January 17, 2006 4:15 PM PST
HP considers open-source services
"Across HP, there are thousands of people who contribute to open source. We have a number of processes and tools we've developed to allow different folks in HP to interact with the open-source community that protects our intellectual property and is done in a community-friendly way," said Christine Martino, who became vice president of
HP VP, open source
It's those tools and procedures HP is considering offering, perhaps as a product and perhaps as a managed service, Martino said. "We're exploring different business models for the tools we have," she said. "We've looked at (if we) should do it as a service."
HP isn't the first to see potential profits in providing an entree to the open-source realm, a programming environment that features different rules, personalities and consequences than what many companies are accustomed to. License provisions often prohibit proprietary software from being incorporated in open-source projects or vice versa, and contributing software to open-source projects can have patent and copyright repercussions for companies.
For example, Black Duck Software and
But HP's possible services are a new direction for a major computing company. Most conventional open-source services today from companies such as IBM are geared for more
HP sees managed services, in which it runs computing operations for customers, as a big part of the company's effort to expand at the expense of rivals such as IBM and Dell.
Martino declined to say who is involved in the effort, but she did offer some details. "Companies in the financial services industry are interested in this," she said. "They have a desire to use open source and are open to contributing to open source and need have some control points around that."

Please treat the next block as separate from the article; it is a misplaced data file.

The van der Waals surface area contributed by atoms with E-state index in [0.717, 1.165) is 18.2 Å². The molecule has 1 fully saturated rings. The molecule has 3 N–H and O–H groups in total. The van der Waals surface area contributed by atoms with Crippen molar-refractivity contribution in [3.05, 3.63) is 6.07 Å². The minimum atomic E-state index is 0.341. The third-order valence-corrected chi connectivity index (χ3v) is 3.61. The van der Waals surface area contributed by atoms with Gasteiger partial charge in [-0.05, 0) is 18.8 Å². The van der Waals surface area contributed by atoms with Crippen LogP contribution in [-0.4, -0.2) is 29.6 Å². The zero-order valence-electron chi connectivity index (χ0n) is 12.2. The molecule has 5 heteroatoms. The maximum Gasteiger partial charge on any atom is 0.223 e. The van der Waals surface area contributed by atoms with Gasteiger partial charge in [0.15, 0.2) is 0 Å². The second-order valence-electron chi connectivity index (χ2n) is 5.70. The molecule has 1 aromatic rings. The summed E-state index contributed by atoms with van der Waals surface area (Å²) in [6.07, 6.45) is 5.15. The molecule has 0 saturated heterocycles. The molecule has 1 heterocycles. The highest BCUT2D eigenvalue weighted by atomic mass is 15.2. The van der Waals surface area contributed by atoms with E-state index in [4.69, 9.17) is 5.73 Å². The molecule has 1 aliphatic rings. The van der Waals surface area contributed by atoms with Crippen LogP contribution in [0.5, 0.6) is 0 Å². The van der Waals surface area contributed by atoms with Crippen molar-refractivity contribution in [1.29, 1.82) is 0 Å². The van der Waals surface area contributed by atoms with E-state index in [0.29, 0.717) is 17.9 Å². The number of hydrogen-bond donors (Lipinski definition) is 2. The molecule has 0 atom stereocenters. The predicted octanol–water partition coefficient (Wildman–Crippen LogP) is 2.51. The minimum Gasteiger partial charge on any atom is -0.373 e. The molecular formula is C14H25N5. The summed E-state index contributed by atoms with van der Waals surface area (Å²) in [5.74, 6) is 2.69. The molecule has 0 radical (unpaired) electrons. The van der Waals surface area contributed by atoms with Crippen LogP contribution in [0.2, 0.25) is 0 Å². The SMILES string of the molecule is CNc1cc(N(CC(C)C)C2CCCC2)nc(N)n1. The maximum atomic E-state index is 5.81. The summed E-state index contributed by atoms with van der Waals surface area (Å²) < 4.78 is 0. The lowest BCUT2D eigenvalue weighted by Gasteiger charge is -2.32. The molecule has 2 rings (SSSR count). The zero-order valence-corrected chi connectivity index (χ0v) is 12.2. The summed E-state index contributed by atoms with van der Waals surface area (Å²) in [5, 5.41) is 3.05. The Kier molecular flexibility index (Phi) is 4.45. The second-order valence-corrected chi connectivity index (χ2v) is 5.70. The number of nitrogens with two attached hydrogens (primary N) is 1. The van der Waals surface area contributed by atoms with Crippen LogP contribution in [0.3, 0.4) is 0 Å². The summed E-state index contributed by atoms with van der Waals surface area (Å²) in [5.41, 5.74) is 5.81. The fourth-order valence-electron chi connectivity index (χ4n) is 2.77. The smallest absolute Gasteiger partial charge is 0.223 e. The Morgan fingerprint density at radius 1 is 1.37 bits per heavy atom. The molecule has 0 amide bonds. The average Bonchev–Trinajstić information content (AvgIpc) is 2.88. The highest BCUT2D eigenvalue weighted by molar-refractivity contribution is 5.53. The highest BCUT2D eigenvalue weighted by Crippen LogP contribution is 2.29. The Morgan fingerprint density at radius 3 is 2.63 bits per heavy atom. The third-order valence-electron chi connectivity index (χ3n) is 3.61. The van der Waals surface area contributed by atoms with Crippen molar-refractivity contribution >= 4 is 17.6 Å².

New open-source exec
Martino quietly took over as the effective head of HP's open-source effort in November. She reports to Martin Fink, who's still officially in charge of the group but who spends most of his time dealing with duties he added in May running HP's NonStop division.
"I think he thought there would be about six weeks getting his feet wet, then he could comfortably manage both. It didn't really work out that way," Martino said. "He wanted a vice president of open source and Linux."
Before her current job, Martino ran HP's business selling carrier-grade servers, often running Linux, to telecommunications companies. Such servers are typically variants of mainstream servers that include modifications such as direct-current power supplies and the ability to withstand greater environmental insults such as heat, cold, shocks